In English, we use the word “realize” when we think about something that is confusing for us and then suddenly know its true meaning. We can also use “realize” when we suddenly discover the reality of a situation that we didn’t know before because something happens to make us understand it.

We use “understand” when we can comprehend information or a situation. For example:

After I thought about it for a long time, I realized I would have to get an education if I wanted to be successful in life.

I didn’t realize that restaurant was so popular until my friend and I went there. We had to wait 45 minutes to get a table!

I realized that I had left my cell phone at home when I put my hand in my pocket.

I first realized how hard it is to speak another language when I took a Spanish class about five years ago.

I understand why Jim is so angry about not getting a promotion because the same thing happened to me.

I didn’t understand the meaning of that word, so I looked it up in a dictionary.

I understand philosophy because it was my major at university.

A: Do you understand what Carol is talking about?

B: No, she’s always talking about science, so it’s over my head.

So, with the examples for “realize” we use that word because the person comes to know the reality of the situation because they think about it for a long time, they go to the restaurant and see that it’s popular, they feel their cell phone is not in their pocket and they take a Spanish class and have a hard time with it.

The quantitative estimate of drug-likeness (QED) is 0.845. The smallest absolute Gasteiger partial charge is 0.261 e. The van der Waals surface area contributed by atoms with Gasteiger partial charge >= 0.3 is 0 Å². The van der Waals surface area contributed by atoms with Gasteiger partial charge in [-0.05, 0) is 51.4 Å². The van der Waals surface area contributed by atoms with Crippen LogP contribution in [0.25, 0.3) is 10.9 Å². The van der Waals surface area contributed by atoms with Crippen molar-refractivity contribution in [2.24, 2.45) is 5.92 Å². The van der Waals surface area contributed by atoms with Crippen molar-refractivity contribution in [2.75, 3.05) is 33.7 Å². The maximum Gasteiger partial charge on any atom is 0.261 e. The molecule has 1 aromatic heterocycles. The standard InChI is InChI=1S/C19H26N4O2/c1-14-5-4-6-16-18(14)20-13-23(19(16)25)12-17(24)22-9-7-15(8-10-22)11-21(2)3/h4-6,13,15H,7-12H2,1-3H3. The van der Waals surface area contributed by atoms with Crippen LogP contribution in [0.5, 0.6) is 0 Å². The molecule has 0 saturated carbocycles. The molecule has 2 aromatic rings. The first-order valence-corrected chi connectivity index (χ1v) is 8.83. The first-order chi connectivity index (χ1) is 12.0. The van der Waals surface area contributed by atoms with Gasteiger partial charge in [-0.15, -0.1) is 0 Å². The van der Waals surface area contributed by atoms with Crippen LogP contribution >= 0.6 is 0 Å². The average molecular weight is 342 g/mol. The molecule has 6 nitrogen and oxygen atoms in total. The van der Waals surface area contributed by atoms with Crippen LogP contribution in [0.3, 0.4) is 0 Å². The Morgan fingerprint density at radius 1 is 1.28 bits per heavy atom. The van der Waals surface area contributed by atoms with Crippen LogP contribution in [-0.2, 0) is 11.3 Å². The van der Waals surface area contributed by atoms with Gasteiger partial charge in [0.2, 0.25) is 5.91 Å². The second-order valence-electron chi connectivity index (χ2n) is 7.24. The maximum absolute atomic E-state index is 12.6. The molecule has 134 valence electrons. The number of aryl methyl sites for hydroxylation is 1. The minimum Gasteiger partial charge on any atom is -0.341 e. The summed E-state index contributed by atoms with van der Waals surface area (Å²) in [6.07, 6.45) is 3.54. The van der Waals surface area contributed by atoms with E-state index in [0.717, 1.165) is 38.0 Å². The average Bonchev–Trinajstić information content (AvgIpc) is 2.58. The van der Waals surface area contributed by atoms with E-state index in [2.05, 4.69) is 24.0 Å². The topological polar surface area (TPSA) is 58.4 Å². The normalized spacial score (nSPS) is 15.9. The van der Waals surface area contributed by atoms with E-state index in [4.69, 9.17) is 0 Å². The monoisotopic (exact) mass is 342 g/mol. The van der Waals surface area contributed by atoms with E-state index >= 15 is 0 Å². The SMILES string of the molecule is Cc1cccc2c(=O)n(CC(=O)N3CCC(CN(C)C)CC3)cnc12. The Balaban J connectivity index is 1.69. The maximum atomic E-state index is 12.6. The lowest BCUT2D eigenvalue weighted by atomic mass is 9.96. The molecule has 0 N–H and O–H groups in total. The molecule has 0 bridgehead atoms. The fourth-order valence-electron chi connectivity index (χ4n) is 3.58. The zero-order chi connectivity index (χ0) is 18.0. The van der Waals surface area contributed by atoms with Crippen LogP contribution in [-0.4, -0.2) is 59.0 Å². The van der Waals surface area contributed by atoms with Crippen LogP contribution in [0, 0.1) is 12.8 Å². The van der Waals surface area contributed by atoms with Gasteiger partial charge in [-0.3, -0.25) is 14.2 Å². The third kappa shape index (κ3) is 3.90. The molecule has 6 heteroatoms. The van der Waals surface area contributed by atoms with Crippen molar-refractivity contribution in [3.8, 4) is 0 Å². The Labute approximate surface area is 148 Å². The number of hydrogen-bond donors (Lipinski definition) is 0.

In the last example for “understand” I use the idiom to be “over someone’s head”. I wrote about this idiom before, but if you don’t remember the meaning, you can check my blog entry for March 28, 2010.

idiom: to bend over backwards


Have you ever tried really hard to please someone? If so, you can use today’s idiom to describe that situation. We can use the idiom to “bend over backwards”, when we want to talk about making a big effort to make another person happy. For example:

I really liked the service at the hotel where I stayed in Singapore. The staff just bent over backwards for me.

I can’t believe how ungrateful my husband is! I bend over backwards to cook and clean for him, but he never appreciates anything I do!

A: I hope I get a promotion this year.

B: I’m sure you will. You bend over backwards for everyone in this office, and I’m sure you boss has noticed that.

I’m so angry right now! I invited my friend to dinner last night. I bent over backwards to make a nice dinner for her, but then she cancelled at the last minute!

So when we use this expression, the effort that we make for the other person can either be appreciated or not. If we make a big effort for someone but the result is that they don’t care about our effort, we always use the word “but” in the sentence (as in the second and fourth examples).

separable phrasal verb: talk into


The phrasal verb for today is an easy one, and it’s also very commonly used in English. It is “talk into”. We use it when we want to talk about persuading someone to do something that they previously did not want to do. For example:

At first, Gary didn’t want to come to the party, but Jim managed to talk him into it.

Gary was talked into coming to the party by Jim. (passive voice)

A: Karen says she doesn’t want to help us with this project.

B: Let me speak to her. I think I can talk her into helping us.

I tried to convince my husband to go to Paris for our vacation, but he wouldn’t listen. I’ve never been able to talk him into anything. He’s so stubborn!

Ben is such a persuasive person. He can talk anybody into anything!

This expression can only be used about situations where someone is talking to another person face to face or on the telephone. If someone who is on the radio or on TV persuades a person to do something, we don’t use this idiom to describe that situation. Instead, we would use the verbs “persuade” or “convince”.

« Previous entries
%d bloggers like this: